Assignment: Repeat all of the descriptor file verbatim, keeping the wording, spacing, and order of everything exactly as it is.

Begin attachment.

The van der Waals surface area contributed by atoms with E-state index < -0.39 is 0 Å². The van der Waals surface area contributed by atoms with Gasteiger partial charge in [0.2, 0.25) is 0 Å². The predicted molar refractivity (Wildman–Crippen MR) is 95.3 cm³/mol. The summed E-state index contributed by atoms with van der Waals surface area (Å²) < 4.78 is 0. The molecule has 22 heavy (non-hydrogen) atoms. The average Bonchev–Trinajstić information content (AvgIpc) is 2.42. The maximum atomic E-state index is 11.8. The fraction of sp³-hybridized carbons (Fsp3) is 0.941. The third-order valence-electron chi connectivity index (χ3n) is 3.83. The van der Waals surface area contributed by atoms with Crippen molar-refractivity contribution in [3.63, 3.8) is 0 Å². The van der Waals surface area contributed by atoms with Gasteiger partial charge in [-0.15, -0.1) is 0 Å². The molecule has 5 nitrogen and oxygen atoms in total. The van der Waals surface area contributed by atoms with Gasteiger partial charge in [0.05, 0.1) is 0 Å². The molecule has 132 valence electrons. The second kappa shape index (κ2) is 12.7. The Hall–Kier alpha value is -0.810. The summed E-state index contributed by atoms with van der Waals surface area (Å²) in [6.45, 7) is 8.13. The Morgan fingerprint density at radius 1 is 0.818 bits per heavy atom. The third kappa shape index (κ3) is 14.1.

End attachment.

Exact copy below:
The van der Waals surface area contributed by atoms with E-state index < -0.39 is 0 Å². The van der Waals surface area contributed by atoms with Gasteiger partial charge in [0.2, 0.25) is 0 Å². The predicted molar refractivity (Wildman–Crippen MR) is 95.3 cm³/mol. The summed E-state index contributed by atoms with van der Waals surface area (Å²) < 4.78 is 0. The molecule has 22 heavy (non-hydrogen) atoms. The average Bonchev–Trinajstić information content (AvgIpc) is 2.42. The maximum atomic E-state index is 11.8. The fraction of sp³-hybridized carbons (Fsp3) is 0.941. The third-order valence-electron chi connectivity index (χ3n) is 3.83. The van der Waals surface area contributed by atoms with Crippen molar-refractivity contribution in [3.63, 3.8) is 0 Å². The van der Waals surface area contributed by atoms with Gasteiger partial charge in [-0.15, -0.1) is 0 Å². The molecule has 5 nitrogen and oxygen atoms in total. The van der Waals surface area contributed by atoms with Gasteiger partial charge in [0.05, 0.1) is 0 Å². The molecule has 132 valence electrons. The second kappa shape index (κ2) is 12.7. The Hall–Kier alpha value is -0.810. The summed E-state index contributed by atoms with van der Waals surface area (Å²) in [6.45, 7) is 8.13. The Morgan fingerprint density at radius 1 is 0.818 bits per heavy atom. The third kappa shape index (κ3) is 14.1.